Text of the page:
Depending on who you believe, the last few weeks are either the beginning of an AI revolution or armageddon. On the one hand, Bill Gates thinks the advances made are comparable to the introduction of the graphical interface for computers. On the other, a long list of people have signed a letter asking companies to slow down until the risks of artificial intelligence can be understood and mitigated.
One thing that everyone does agree on is that the past few weeks have shown an astonishing leap in technology. The impressive image generation of DALL-E 2 caught the public’s imagination, but the release of ChatGPT 3 was what sparked headlines. Suddenly it felt like we were interacting with something that, for the most part, understood us and made Siri’s monotone responses seem scripted and mechanical.
(As an aside, I’m really curious to see where Apple goes with this. They have a habit of waiting and reinventing things to be incredibly user-friendly, whether it’s a smartphone or an MP3 player, so it will be interesting to see what they do with AI.)
Tom Scott’s analysis of the situation summarised things perfectly. He describes any significant innovation as being on an S-shaped curve but highlights the problem that we don’t know precisely where on the curve we currently are. If we’re at the top, we’ll get some neat tools out of the new technology, but if we’re at the bottom, everything will change.
For the sceptics, the hype has become self-perpetuating. As the public pays attention, tech companies scramble to announce their own competitors. As more companies announce products, there is a greater sense of seismic change in technology. Matt Wolfe has some excellent summaries of the sheer number and pace of announcements over the last few weeks.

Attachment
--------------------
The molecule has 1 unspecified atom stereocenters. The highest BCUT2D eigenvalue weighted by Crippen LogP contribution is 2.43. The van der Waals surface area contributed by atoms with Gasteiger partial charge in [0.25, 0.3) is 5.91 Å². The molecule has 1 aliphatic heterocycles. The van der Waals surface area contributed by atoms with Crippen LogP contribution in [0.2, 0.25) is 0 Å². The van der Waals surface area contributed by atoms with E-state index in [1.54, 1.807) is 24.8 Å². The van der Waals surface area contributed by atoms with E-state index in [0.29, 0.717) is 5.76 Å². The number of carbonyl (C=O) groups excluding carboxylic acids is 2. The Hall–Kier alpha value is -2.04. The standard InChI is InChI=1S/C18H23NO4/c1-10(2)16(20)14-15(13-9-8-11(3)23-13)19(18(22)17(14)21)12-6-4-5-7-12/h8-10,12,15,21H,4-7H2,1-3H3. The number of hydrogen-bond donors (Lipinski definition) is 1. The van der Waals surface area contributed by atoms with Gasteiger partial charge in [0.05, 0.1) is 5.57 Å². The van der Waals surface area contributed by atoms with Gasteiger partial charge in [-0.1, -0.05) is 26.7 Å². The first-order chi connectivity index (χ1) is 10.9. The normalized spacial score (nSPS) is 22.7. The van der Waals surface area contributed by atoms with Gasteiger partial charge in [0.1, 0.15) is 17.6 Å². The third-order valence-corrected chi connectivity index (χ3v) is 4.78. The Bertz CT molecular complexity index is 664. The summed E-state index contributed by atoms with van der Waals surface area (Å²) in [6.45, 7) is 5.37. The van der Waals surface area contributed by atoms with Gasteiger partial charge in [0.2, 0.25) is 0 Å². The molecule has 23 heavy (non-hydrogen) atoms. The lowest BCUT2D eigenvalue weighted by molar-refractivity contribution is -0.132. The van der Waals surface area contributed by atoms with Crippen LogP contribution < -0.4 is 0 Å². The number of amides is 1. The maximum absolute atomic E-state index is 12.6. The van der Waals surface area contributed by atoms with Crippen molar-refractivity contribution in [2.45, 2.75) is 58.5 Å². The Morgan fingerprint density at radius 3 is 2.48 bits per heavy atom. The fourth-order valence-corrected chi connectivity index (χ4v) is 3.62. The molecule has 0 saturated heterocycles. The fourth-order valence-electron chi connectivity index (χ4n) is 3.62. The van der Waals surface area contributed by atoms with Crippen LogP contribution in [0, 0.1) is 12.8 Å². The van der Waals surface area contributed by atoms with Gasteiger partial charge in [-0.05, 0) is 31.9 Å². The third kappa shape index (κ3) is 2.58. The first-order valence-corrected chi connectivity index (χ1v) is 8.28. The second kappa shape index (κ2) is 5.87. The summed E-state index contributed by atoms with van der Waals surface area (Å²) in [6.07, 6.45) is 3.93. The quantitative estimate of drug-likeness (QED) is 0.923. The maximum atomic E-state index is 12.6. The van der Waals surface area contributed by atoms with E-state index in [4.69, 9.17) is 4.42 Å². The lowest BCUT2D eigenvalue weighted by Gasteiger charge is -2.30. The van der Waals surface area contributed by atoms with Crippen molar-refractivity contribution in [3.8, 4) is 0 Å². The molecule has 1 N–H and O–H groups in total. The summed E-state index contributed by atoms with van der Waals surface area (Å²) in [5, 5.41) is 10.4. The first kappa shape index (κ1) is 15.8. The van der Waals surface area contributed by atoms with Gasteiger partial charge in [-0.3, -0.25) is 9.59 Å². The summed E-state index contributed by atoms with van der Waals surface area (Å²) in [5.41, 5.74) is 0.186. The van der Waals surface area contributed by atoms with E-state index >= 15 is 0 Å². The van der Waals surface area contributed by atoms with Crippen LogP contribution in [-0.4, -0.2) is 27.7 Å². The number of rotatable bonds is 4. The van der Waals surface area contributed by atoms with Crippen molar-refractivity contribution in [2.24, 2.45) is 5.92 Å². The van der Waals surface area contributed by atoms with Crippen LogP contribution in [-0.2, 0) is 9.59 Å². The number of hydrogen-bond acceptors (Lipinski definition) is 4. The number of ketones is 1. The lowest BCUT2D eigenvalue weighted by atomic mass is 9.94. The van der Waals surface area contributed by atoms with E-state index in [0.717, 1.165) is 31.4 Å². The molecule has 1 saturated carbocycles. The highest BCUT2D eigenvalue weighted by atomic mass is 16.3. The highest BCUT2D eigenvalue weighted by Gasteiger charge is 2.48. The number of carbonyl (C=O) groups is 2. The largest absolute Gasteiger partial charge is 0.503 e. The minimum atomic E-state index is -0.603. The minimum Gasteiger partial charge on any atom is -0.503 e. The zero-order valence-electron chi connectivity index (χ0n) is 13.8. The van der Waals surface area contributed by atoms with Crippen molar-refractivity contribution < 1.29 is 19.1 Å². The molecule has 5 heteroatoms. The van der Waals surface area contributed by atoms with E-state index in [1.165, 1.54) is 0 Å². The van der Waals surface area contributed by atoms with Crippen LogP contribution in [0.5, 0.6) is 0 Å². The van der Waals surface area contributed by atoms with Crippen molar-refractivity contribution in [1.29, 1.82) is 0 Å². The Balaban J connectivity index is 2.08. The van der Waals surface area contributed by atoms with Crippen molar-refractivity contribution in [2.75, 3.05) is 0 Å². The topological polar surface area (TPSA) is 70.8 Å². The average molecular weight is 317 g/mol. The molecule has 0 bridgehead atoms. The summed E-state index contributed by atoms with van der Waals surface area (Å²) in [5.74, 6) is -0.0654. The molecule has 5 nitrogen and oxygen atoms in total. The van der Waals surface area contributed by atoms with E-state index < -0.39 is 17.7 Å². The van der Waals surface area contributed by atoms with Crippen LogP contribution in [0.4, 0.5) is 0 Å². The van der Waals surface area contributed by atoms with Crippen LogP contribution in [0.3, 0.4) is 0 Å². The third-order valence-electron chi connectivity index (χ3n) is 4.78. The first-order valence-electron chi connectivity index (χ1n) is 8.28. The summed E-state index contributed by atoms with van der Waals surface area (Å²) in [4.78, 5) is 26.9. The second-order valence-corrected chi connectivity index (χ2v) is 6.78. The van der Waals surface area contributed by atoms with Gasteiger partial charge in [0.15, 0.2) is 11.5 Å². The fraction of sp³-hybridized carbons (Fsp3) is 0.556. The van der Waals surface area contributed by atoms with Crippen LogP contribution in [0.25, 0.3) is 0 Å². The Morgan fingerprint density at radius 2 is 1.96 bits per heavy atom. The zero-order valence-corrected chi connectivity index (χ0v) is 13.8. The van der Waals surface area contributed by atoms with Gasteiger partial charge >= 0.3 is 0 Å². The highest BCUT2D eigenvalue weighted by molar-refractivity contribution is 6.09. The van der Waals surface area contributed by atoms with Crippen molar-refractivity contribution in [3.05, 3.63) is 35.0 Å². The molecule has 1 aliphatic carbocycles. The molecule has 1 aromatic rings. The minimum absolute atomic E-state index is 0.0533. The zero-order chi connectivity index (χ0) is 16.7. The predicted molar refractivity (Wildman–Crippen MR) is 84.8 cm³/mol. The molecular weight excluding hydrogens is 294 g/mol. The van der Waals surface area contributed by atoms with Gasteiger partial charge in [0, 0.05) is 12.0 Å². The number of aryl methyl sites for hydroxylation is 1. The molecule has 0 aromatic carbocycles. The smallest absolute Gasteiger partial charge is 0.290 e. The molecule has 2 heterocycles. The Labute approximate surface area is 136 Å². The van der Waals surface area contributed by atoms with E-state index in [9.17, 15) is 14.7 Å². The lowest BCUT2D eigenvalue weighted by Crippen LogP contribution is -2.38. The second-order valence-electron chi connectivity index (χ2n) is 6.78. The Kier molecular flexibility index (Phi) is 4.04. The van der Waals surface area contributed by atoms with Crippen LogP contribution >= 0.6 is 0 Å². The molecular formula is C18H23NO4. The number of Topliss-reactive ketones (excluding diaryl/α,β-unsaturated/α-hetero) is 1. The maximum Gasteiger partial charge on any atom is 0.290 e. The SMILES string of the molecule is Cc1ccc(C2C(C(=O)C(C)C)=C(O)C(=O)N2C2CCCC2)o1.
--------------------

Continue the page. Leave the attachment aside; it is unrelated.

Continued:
The question I’ve encountered often has been, “what’s the point?” - where does all this technology lead, and what can we use it for?
Plenty of companies are trying to integrate AI into their offerings. For example, Notion has launched Notion AI - a way to generate documents based on reasonably limited input. Although that certainly fits with the initial uses of ChatGPT, I can’t help but think of Tim Ferris’s 4-Hour Work Week.
I read The 4-Hour Work Week some months ago and wasn’t totally convinced. It’s extremely well-written and has interesting and practical ideas that have been well-tested. Still, his recommendations around “outsourcing life” - using remote executive assistants for everyday tasks - weren’t something I could quite reconcile.
I think this is where AI has immediate potential - to bring executive assistants to everyone. It goes far beyond the virtual assistants of Siri, Alexa and Google Assistant. For example, it might actively manage your calendar or remind you of someone’s birthday, suggesting suitable gifts (and then being able to order them to the correct address at the right time). There are plenty of legitimate privacy concerns, so I expect a renewed focus on making models secure, perhaps containing them to devices (Stanford’s now-closed Alpaca, for example). Once those problems are surmounted, though, I suspect we’ll give them access to the same information as we would any executive assistant. That’s when we get to the really interesting question.
If AI enables that, what would people do with the time they get back?